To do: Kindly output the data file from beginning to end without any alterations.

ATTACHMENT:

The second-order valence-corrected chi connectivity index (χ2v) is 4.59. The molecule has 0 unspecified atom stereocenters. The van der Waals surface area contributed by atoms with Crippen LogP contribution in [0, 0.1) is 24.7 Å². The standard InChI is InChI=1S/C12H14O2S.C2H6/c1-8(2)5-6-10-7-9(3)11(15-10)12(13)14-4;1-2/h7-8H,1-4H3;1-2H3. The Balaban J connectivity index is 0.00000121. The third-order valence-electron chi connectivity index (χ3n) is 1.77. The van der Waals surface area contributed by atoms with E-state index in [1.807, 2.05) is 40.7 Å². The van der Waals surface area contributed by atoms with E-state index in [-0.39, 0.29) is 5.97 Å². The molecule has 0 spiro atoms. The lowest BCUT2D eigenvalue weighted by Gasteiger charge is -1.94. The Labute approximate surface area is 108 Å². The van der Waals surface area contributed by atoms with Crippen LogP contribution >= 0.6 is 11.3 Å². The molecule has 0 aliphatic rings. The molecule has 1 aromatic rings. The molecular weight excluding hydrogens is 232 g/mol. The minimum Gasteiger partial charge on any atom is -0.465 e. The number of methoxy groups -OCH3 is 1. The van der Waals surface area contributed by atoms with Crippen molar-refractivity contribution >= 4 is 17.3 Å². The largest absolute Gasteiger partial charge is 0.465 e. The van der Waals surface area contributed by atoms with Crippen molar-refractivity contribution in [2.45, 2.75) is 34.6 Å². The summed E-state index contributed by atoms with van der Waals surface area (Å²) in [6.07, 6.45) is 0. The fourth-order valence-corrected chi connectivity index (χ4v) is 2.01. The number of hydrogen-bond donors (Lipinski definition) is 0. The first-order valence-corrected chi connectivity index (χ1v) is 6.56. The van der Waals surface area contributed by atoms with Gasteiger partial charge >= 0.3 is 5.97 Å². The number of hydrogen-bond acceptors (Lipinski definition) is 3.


The second-order valence-corrected chi connectivity index (χ2v) is 4.59. The molecule has 0 unspecified atom stereocenters. The van der Waals surface area contributed by atoms with Crippen LogP contribution in [0, 0.1) is 24.7 Å². The standard InChI is InChI=1S/C12H14O2S.C2H6/c1-8(2)5-6-10-7-9(3)11(15-10)12(13)14-4;1-2/h7-8H,1-4H3;1-2H3. The Balaban J connectivity index is 0.00000121. The third-order valence-electron chi connectivity index (χ3n) is 1.77. The van der Waals surface area contributed by atoms with E-state index in [1.807, 2.05) is 40.7 Å². The van der Waals surface area contributed by atoms with E-state index in [-0.39, 0.29) is 5.97 Å². The molecule has 0 spiro atoms. The lowest BCUT2D eigenvalue weighted by Gasteiger charge is -1.94. The Labute approximate surface area is 108 Å². The van der Waals surface area contributed by atoms with Crippen LogP contribution >= 0.6 is 11.3 Å². The molecule has 0 aliphatic rings. The molecule has 1 aromatic rings. The molecular weight excluding hydrogens is 232 g/mol. The minimum Gasteiger partial charge on any atom is -0.465 e. The number of methoxy groups -OCH3 is 1. The van der Waals surface area contributed by atoms with Crippen molar-refractivity contribution >= 4 is 17.3 Å². The largest absolute Gasteiger partial charge is 0.465 e. The van der Waals surface area contributed by atoms with Crippen molar-refractivity contribution in [2.45, 2.75) is 34.6 Å². The summed E-state index contributed by atoms with van der Waals surface area (Å²) in [6.07, 6.45) is 0. The fourth-order valence-corrected chi connectivity index (χ4v) is 2.01. The number of hydrogen-bond donors (Lipinski definition) is 0. The first-order valence-corrected chi connectivity index (χ1v) is 6.56. The van der Waals surface area contributed by atoms with Gasteiger partial charge >= 0.3 is 5.97 Å². The number of hydrogen-bond acceptors (Lipinski definition) is 3.